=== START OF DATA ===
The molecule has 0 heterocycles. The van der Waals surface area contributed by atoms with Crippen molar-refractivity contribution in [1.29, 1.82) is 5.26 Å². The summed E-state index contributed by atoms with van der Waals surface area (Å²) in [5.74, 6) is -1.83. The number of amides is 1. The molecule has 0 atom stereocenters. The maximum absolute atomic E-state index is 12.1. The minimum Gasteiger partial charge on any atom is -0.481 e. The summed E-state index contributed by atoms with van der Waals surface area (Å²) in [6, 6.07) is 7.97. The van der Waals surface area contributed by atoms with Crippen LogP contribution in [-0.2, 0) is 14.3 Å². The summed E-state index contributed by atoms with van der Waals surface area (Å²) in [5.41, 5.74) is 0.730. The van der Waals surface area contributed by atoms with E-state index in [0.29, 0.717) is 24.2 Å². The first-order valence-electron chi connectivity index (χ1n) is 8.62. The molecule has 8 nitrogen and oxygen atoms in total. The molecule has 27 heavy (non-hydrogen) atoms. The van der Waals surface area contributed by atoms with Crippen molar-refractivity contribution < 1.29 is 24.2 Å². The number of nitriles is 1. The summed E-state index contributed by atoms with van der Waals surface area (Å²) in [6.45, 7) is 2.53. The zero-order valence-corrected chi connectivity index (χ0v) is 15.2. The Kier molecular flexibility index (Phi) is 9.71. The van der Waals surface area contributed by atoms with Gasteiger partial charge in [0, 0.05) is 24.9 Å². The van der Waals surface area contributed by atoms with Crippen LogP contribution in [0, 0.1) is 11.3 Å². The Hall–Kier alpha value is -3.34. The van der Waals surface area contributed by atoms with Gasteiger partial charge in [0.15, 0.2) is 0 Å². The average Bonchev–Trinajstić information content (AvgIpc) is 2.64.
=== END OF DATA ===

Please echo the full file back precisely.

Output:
The molecule has 0 heterocycles. The van der Waals surface area contributed by atoms with Crippen molar-refractivity contribution in [1.29, 1.82) is 5.26 Å². The summed E-state index contributed by atoms with van der Waals surface area (Å²) in [5.74, 6) is -1.83. The number of amides is 1. The molecule has 0 atom stereocenters. The maximum absolute atomic E-state index is 12.1. The minimum Gasteiger partial charge on any atom is -0.481 e. The summed E-state index contributed by atoms with van der Waals surface area (Å²) in [6, 6.07) is 7.97. The van der Waals surface area contributed by atoms with Crippen LogP contribution in [-0.2, 0) is 14.3 Å². The summed E-state index contributed by atoms with van der Waals surface area (Å²) in [5.41, 5.74) is 0.730. The van der Waals surface area contributed by atoms with E-state index in [0.29, 0.717) is 24.2 Å². The first-order valence-electron chi connectivity index (χ1n) is 8.62. The molecule has 8 nitrogen and oxygen atoms in total. The molecule has 27 heavy (non-hydrogen) atoms. The van der Waals surface area contributed by atoms with Crippen molar-refractivity contribution < 1.29 is 24.2 Å². The number of nitriles is 1. The summed E-state index contributed by atoms with van der Waals surface area (Å²) in [6.45, 7) is 2.53. The zero-order valence-corrected chi connectivity index (χ0v) is 15.2. The Kier molecular flexibility index (Phi) is 9.71. The van der Waals surface area contributed by atoms with Gasteiger partial charge in [0, 0.05) is 24.9 Å². The van der Waals surface area contributed by atoms with Crippen LogP contribution in [0, 0.1) is 11.3 Å². The Hall–Kier alpha value is -3.34. The van der Waals surface area contributed by atoms with Gasteiger partial charge in [0.15, 0.2) is 0 Å². The average Bonchev–Trinajstić information content (AvgIpc) is 2.64.